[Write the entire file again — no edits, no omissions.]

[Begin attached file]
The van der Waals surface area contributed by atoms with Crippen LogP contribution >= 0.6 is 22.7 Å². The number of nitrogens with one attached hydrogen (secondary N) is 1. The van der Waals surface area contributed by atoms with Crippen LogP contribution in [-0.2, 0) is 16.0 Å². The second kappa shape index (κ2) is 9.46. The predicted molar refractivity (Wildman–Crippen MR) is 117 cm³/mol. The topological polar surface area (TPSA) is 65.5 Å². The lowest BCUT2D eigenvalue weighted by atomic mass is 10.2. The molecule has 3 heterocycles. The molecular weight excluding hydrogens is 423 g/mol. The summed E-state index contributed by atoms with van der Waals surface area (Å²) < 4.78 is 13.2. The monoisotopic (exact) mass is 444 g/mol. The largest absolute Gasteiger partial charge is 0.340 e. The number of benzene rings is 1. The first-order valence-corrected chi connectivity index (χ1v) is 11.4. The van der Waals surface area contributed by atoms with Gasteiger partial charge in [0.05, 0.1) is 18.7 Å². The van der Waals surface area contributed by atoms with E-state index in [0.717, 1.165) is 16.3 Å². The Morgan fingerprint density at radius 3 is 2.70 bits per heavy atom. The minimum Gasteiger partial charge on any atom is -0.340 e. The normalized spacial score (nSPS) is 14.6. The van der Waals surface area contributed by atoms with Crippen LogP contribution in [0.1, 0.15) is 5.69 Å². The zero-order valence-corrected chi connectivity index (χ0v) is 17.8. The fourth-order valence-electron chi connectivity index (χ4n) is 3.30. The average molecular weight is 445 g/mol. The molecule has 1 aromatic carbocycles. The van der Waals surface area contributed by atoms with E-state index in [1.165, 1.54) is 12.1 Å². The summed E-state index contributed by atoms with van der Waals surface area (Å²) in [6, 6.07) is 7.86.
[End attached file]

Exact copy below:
The van der Waals surface area contributed by atoms with Crippen LogP contribution >= 0.6 is 22.7 Å². The number of nitrogens with one attached hydrogen (secondary N) is 1. The van der Waals surface area contributed by atoms with Crippen LogP contribution in [-0.2, 0) is 16.0 Å². The second kappa shape index (κ2) is 9.46. The predicted molar refractivity (Wildman–Crippen MR) is 117 cm³/mol. The topological polar surface area (TPSA) is 65.5 Å². The lowest BCUT2D eigenvalue weighted by atomic mass is 10.2. The molecule has 3 heterocycles. The molecular weight excluding hydrogens is 423 g/mol. The summed E-state index contributed by atoms with van der Waals surface area (Å²) < 4.78 is 13.2. The monoisotopic (exact) mass is 444 g/mol. The largest absolute Gasteiger partial charge is 0.340 e. The number of benzene rings is 1. The first-order valence-corrected chi connectivity index (χ1v) is 11.4. The van der Waals surface area contributed by atoms with Gasteiger partial charge in [0.05, 0.1) is 18.7 Å². The van der Waals surface area contributed by atoms with E-state index in [0.717, 1.165) is 16.3 Å². The Morgan fingerprint density at radius 3 is 2.70 bits per heavy atom. The minimum Gasteiger partial charge on any atom is -0.340 e. The normalized spacial score (nSPS) is 14.6. The van der Waals surface area contributed by atoms with Crippen LogP contribution in [0.1, 0.15) is 5.69 Å². The zero-order valence-corrected chi connectivity index (χ0v) is 17.8. The fourth-order valence-electron chi connectivity index (χ4n) is 3.30. The average molecular weight is 445 g/mol. The molecule has 1 aromatic carbocycles. The van der Waals surface area contributed by atoms with E-state index in [1.165, 1.54) is 12.1 Å². The summed E-state index contributed by atoms with van der Waals surface area (Å²) in [6, 6.07) is 7.86.